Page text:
If you, like, cut your nipple off, would it grow back, or would it just be a scar?
"No, man, it would just scar over." "Duh, you would have to, like, steal one." "The body doesn't know how to regrow limbs and stuff like that after you're out of your mom's fetus." "'Fetus'?" "I mean uterus. Shut up. You need stem cells." "Oh, so we COULD regrow one now, couldn't we?"I love you guys, and technically you are correct, but let's look over why you are correct.
"It would just scar over."
If you were to cut off your nipple, and just let it alone, the area would simply scar over. Nipples, in both men and women, are structurally distinct from the rest of your skin; composed of not just skin, but glandular and fatty tissue as well. If you were to cut it off, you'd only grow scar tissue. Nipple removal is actually a practiced type of body modification in certain communities, though it does carry a number of inherent risks. I wouldn't recommend it.
"Duh, you would have to, like, steal one."
Not totally true, but theoretically possible. There are methods, for example, that spare the nipple and allow women to retain them after a mastectomy. It may also be possible to grow pigmented skin cells that can later be transfer to simulate a nipple after you've lost one.
"The body doesn't know how to regrow limbs and shit like that after you're out of your mom's fetus."
This one is REALLY complicated, and could lead to an entire series on fetal development, but today, we're just going to focus on the body part in question. Until you are 6 weeks old, all humans begin development looking the same, it isn't until that point in time that any male-specific characteristics begin to emerge. So, why do men have nipples? Because women do. After 6 weeks, male fetuses (usually) begin producing enough testosterone to halt breast development. HOWEVER, if you were to cut off a fetus' nipple (you horrible horrible person, you) it still wouldn't grow back. Just as a fetus' ear wouldn't grow back (seriously, what is WRONG with you?), because...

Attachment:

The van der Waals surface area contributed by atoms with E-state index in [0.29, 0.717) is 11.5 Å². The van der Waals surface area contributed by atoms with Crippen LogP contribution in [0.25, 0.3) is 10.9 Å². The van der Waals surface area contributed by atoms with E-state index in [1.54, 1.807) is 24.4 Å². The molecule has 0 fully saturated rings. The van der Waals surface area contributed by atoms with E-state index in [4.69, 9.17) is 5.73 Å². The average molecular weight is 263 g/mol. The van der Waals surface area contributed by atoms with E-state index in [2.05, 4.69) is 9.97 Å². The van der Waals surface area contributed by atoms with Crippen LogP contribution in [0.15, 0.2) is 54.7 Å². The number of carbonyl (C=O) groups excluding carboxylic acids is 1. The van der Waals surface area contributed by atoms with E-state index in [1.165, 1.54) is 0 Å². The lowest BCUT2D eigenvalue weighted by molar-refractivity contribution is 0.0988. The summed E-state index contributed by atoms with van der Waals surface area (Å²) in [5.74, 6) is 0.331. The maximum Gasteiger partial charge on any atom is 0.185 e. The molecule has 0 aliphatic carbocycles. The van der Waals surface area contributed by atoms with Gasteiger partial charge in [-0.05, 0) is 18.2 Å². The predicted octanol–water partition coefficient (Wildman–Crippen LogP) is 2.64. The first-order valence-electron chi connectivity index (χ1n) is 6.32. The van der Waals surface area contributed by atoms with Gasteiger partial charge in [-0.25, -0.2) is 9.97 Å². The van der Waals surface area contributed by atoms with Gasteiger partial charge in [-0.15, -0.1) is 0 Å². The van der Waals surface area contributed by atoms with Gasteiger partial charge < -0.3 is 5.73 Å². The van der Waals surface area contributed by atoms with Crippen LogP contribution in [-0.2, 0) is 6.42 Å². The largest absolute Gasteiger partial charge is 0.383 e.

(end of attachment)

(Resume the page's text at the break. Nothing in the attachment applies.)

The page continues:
"You need stem cells."
There are 5 types of stem cells you all need to know about.
- Totipotent cells can divide to become ANY cell of an organism. Potential-humans are made of totipotent cells until they have become a 16-cell ball. After which the bundle becomes a morula which divides itself into differentiated cells.
- Pluripotent cells can turn into all three of three different layers of cells which eventually turn into a fetus. I.e. They can become the endoderm (interior stomach lining, gastrointestinal tract, the lungs), mesoderm (muscle, bone, blood, urogenital), or ectoderm (epidermal tissues and nervous system), but they can't do jack to help you live in the womb.
- Multipotent cells can divide indefinitely and can become a number of different cells of the same "type". For example, a blood stem cell can become a red blood cell, or a white blood cell, but it can't become a brain cell. Although, there may be ways to mess with this process.
- Olgopotent cells can only divide a couple times, but they still have the potential to turn into different things if you push them. (e.g. Bone marrow stromal cells can turn into bone marrow, cartilage or fat cells.)
- Unipotent cells can only turn into one thing. Livers, for example, can regrow themselves because liver cells are unipotent. Liver cells can only be liver cells.
What's so great about stem cells? They're toti-and-pluri-potent. With the proper techniques and growing environments, you can goad them into becoming what you want them to be, allowing people the chance to grow replacement-bits using their own cells. Ideally, this would mean you could regrow the individual bits of your missing nipple, and put them together to build a new one.
But you know what?
That would be really freaking complicated.
It would be easier to regrow a heart, or an ear. You know, something that is mostly one thing, rather than a structure built of different things. You have to BUILD a nipple.
Sheesh dude. Just don't cut your nipple off. Ok?